The Black Swans’ Jerry DeCicca returns to AD, this time looking back at Richard Buckner’s debut long-player, Bloomed. Originally released in 1994, the remastered album was reissued earlier this month via Merge Records, also marking its first appearance on vinyl. DeCicca, in his own words, below, including his conversation with Buckner, after the jump. – AD
When I was 15, I bought a fake ID from a guy named Spike. It said my name was Thomas Buchanan because I wanted to sound tough. I didn’t smile in the picture. Its out-of-state-ness got me into Ohio clubs all the way to legal. I remember the last time a door guy called me “Tom” because it was the first time I saw Richard Buckner. A few weeks later, I saw Townes Van Zandt. It was a heavy summer.
Buckner’s first record, Bloomed, had just been released, but I hadn’t heard it yet. Back then, I’d go see anyone that wrote their own songs and lived somewhere I didn’t. Buckner was compelling on stage, his voice pretty and slurred, and I loved the way he made his acoustic guitar rattle. He talked a lot about his songs in a way I haven’t heard him do since. “Surprise, AZ”: inspired by a newspaper article about a mother and son that died in a car accident and their bodies were driven back home in boxes beside one another and this song was their imagined conversation. The other stories I don’t recall.
Within the next year I became a superfan, obsessed, and found ways to travel to see him wherever I could. Often times he was opening: Son Volt, Freakwater, Alejandro Escovedo, Kelly Willis. With each album, Buckner made everyone else that was doing what I wanted to do someday sound boring. Greg Brown once wrote a song called “Mose Allison Played Here” about a shithole club in Albuquerque. The last gig there, before it shut down, was The Dirty Three and Calexico. Afterwards, while people were trying to set fire to the walls, I bugged Joey Burns about Buckner. He sat me down in his rented Cadillac and we listened to a rough mix on cassette of Since (RB’s third album) that he then gave to me because he’s a nice person and I was a drunk kid that was annoying him because I couldn’t wait for its release.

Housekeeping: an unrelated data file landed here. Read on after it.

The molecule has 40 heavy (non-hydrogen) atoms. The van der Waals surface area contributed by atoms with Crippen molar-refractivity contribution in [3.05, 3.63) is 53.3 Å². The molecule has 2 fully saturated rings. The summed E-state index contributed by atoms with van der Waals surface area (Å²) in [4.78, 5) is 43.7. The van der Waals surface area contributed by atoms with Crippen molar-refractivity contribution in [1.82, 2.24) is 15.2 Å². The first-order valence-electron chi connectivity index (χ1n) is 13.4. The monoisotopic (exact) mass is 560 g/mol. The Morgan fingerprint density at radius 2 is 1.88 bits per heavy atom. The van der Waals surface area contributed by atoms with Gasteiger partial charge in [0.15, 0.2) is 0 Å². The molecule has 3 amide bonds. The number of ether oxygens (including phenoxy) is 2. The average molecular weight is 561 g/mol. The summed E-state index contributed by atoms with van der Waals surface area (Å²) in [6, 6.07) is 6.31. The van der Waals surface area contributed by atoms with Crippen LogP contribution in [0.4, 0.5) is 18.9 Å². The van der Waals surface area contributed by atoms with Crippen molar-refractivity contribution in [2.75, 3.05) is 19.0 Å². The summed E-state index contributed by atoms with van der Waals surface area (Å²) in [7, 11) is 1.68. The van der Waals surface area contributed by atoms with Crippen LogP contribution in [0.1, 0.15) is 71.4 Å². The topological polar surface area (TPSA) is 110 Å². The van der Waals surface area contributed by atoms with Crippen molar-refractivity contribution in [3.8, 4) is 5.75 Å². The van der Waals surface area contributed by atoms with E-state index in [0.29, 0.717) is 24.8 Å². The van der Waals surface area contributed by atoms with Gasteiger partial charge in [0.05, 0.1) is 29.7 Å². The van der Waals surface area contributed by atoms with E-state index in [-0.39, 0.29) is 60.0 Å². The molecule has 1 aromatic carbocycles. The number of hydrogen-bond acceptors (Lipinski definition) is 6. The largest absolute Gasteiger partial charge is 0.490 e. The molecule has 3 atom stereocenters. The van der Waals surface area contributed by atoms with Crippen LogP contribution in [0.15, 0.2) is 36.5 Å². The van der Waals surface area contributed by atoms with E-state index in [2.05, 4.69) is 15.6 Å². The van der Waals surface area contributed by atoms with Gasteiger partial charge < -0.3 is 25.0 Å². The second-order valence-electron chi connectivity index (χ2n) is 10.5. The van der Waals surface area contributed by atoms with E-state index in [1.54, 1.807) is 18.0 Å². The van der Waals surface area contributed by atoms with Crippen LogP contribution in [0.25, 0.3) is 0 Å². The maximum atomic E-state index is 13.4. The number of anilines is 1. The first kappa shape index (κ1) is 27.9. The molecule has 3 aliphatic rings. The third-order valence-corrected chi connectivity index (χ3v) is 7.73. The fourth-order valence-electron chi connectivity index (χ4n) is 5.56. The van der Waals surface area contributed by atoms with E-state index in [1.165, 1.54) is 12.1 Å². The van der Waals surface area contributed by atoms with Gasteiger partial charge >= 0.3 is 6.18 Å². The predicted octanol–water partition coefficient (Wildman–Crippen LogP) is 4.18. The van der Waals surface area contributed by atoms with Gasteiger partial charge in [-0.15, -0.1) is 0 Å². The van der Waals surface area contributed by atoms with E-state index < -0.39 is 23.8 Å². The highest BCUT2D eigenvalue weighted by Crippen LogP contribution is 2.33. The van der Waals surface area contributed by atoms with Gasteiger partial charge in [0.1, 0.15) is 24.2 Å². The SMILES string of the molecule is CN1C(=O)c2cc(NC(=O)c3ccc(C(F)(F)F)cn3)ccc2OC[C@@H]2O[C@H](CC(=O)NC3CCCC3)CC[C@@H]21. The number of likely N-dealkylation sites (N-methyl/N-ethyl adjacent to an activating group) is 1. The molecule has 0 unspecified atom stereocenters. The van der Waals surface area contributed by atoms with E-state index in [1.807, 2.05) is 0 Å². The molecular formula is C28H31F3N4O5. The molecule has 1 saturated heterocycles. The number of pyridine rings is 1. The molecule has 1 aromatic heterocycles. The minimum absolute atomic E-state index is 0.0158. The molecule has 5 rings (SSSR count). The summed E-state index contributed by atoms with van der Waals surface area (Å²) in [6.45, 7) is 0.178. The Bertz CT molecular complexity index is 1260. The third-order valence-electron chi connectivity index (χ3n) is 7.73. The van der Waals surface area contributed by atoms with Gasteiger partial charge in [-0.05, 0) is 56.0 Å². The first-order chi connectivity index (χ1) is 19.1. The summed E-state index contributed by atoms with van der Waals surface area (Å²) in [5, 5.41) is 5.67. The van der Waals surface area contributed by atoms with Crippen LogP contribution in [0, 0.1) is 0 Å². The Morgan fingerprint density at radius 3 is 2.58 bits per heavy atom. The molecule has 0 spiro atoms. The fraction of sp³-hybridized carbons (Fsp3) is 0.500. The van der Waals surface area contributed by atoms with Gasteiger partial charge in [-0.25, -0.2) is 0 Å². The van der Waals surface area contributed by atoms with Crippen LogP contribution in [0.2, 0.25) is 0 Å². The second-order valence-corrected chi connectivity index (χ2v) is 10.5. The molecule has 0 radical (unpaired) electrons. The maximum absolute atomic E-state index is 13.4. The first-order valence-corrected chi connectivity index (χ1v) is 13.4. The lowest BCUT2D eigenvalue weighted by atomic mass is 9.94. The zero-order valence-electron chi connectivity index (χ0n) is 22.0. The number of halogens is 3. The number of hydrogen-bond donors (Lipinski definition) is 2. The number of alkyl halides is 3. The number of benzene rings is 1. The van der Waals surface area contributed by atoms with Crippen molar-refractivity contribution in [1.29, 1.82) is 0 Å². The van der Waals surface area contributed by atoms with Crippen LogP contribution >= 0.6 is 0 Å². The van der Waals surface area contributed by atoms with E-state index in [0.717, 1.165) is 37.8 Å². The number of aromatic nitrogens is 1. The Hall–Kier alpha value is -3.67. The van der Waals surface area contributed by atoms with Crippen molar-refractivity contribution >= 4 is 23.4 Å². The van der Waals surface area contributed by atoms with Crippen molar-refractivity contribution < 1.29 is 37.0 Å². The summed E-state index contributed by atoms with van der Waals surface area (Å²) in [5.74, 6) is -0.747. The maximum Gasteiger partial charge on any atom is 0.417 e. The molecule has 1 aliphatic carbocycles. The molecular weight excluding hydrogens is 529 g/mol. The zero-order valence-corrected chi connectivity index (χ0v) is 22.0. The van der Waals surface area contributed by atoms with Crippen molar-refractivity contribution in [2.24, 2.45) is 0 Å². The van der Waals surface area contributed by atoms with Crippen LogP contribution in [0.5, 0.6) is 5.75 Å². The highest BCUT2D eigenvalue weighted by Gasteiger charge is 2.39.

Bloomed was originally released in 1995 by Dejadisc, a Texas label that housed other songwriters that believed in albums as art: Ray Wylie Hubbard, Michael Hall (now one of the best music writers in the country), Elliott Murphy, and others. It was produced by Lloyd Maines, a phenomenal pedal steel and guitar player that made Joe Ely and Terry Allen hum, among others. If you haven’t heard Bloomed, Merge is giving you another chance with bonus tracks (demos, live cuts), a greatly improved mastering from the other time it was reissued, and the album’s first vinyl edition.
Richard Buckner isn’t just my favorite guitar/words maker of the last 20 years, he’s my favorite record maker. All his albums, beginning with Bloomed, widen with listens and time. Buckner has never once tried to nudge commercialism or follow a trend. He creates his own world, uncompromising, creating within his means, and pushing boundaries of how we think about sound and song. He also avoids the silly and gross compass that guides most musicians: genre. He’s about the trip, not the destination. And everyone I’ve ever met that loves his music feels the same way.
This reissue has given me the opportunity to ask Richard some questions—things I wanted to know from a long time ago, things I thought then that may or may not be true. As usual, he knows better than to tell you too much. Our conversation, after the jump…
AD: The first time I heard your music was when you were on your first cross-country (self-booked?) tour supporting Bloomed. I remember several things. You played two long sets, you played harmonica and you talked a lot between songs, explaining the stories behind them. I can still recall your introduction to “Surprise, AZ”. I don’t think I’ve heard you play harmonica or talk that much on stage since. Is my memory correct? What do you remember about that tour?
Richard Buckner: I don’t remember trying a harmonica out in front of people. I’ve attempted it at home but the harp-holder contraption gets caught in my hair or I bang my teeth on the instrument or I run out of breath. It may’ve happened, though. Stranger things have. Most recollections go immediately to my default setting: “abyss of shame”.